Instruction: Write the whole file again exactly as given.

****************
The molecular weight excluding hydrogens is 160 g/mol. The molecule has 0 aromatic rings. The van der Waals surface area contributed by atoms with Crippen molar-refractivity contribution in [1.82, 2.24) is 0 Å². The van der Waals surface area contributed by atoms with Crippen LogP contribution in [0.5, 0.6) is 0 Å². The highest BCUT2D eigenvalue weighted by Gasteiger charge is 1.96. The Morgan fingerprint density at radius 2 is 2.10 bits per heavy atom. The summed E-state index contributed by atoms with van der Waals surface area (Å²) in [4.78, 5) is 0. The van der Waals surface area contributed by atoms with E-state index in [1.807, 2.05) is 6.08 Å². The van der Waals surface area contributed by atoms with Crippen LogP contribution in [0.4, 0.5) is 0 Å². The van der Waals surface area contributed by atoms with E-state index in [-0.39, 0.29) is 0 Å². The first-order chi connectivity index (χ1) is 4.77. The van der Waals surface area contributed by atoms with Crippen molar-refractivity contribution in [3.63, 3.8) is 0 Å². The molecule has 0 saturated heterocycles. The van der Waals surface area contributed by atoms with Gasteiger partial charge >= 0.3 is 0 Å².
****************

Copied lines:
The molecular weight excluding hydrogens is 160 g/mol. The molecule has 0 aromatic rings. The van der Waals surface area contributed by atoms with Crippen molar-refractivity contribution in [1.82, 2.24) is 0 Å². The van der Waals surface area contributed by atoms with Crippen LogP contribution in [0.5, 0.6) is 0 Å². The highest BCUT2D eigenvalue weighted by Gasteiger charge is 1.96. The Morgan fingerprint density at radius 2 is 2.10 bits per heavy atom. The summed E-state index contributed by atoms with van der Waals surface area (Å²) in [4.78, 5) is 0. The van der Waals surface area contributed by atoms with E-state index in [1.807, 2.05) is 6.08 Å². The van der Waals surface area contributed by atoms with Crippen LogP contribution in [0.4, 0.5) is 0 Å². The van der Waals surface area contributed by atoms with E-state index in [-0.39, 0.29) is 0 Å². The first-order chi connectivity index (χ1) is 4.77. The van der Waals surface area contributed by atoms with Crippen molar-refractivity contribution in [3.63, 3.8) is 0 Å². The molecule has 0 saturated heterocycles. The van der Waals surface area contributed by atoms with Gasteiger partial charge >= 0.3 is 0 Å².